Remembering Mum

plaque on bench featuring the message, Our Mummy Jayne Barrass - always look for the good.

Yesterday I went to visit the tree where we scattered mum’s ashes. 

Seeing that tree is always a cross between a sucker punch and a homecoming – I feel all at once with mum, but also unbelievably sad that she isn’t physically there with me. 

Whilst Buddy was leaping like a lamb across the long grass, I took a moment to talk to mum. I stood under the tree and I gave her a tea (apologies to the unsuspecting worms who enjoyed an extremely warm and milky bath without warning). I told her the latest news, and let her know we were all doing okay. I love it there because I know it is exactly where she wanted to be, and I am so glad every time I go.

After two years being without mum, it’s quite difficult to remember certain things that you never thought you’d forget – her voice, her laugh. Luckily we still have videos and lots of photos that help, and (fortunately…or unfortunately?!) I will never forget her unsolicited pearls of wisdom, delivered without context at any given moment – “be careful in Falmouth, Hat. Jellyfish.” 

Some days I go down an iCloud black hole, and scroll through every photo and video I have – remembering mum in all her glory. It’s a tortuous joy, and it never gets easier or less enjoyable. I love looking at them, but I wish I had more videos of mum doing day-to-day things, like making a cup of tea or slicing cheese so thinly you could probably watch TV through the little cheddar slivers. I haven’t been able to watch some TV shows we watched together yet, but I do sing along obnoxiously loudly to our favourite songs – Neil Sedaka or Queen – always making sure to use  the excuse that my hollering is in her memory…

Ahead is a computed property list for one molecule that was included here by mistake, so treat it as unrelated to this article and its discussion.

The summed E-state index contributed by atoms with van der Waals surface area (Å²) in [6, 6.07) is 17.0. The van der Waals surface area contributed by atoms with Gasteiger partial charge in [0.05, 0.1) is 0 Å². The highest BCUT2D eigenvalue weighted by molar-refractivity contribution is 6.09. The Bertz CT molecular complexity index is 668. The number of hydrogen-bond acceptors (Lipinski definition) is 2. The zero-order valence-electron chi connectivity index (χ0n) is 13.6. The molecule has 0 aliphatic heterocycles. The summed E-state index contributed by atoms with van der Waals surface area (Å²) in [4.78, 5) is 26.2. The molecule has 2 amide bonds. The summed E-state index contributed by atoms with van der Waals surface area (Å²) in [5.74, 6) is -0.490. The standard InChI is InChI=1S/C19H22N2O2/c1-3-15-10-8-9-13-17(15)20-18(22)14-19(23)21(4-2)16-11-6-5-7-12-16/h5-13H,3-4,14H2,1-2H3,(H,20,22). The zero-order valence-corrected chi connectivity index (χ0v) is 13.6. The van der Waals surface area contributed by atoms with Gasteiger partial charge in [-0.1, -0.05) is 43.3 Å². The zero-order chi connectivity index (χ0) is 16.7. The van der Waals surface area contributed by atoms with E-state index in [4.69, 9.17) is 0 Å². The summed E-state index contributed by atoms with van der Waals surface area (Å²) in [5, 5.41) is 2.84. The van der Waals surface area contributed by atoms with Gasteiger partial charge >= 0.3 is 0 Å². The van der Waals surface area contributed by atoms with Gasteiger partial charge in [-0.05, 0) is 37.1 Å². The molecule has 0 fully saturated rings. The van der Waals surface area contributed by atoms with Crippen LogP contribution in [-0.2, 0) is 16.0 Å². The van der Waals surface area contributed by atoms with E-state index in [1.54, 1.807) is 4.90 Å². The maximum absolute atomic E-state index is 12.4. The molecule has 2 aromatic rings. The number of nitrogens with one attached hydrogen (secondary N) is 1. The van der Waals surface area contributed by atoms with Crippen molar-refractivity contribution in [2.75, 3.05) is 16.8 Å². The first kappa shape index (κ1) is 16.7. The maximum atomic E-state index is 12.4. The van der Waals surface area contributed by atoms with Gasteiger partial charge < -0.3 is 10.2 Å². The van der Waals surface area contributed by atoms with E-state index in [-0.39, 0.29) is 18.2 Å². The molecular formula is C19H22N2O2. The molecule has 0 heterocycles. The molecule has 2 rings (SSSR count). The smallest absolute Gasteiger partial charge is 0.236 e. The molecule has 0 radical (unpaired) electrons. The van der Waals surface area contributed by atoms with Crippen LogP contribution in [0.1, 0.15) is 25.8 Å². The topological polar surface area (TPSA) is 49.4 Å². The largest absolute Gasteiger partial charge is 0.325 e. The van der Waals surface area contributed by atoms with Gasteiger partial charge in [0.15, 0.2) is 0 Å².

Whilst we think of mum every day, there are certain things we have done to keep her with us. We have our favourite photos framed, Sophie and I have lockets containing her little smile, and Emily commissioned a little set of baby clothes for each of us made out of her old dresses! 

I also got a tattoo of her writing – “Love me x” – which was her sign off in every card she wrote. I love looking down at my arm and seeing her very distinctive (if utterly illegible) writing. I feel like it keeps her by my side every day. 

However, we also wanted to do something more permanent to honour her memory – something that everyone who loved her could be a part of.  

The first thing we did was set up a “Tulip Fund” – so that people could donate to Dorothy House Hospice Care in her memory. Dorothy House is a charity which offered us care, help and support throughout mum’s illness, and I don’t know what we would have done without them. Astonishingly, we raised over £4,000 – and I can hear mum exclaiming from her little cloud – “I CANNOT believe it, on my page?!…….is it a scam?!”*

My sisters and I also arranged to dedicate a bench to her,  including her favourite mummy mantra – “Always look for the good”. Mum always loved reading the little gold plaques on the benches, and now other people can do the same in a beautiful park she spent many special moments in. In fact, someone told my aunts once that they had chosen to sit there because of the beautiful message on her plaque – how lush is that?! It is so special that her little mantras can continue to bring sunshine into the world, even after she is gone. 

So today, let’s remember our special mum with a smile – just as she would have wanted.

*It was not a scam, mum…  

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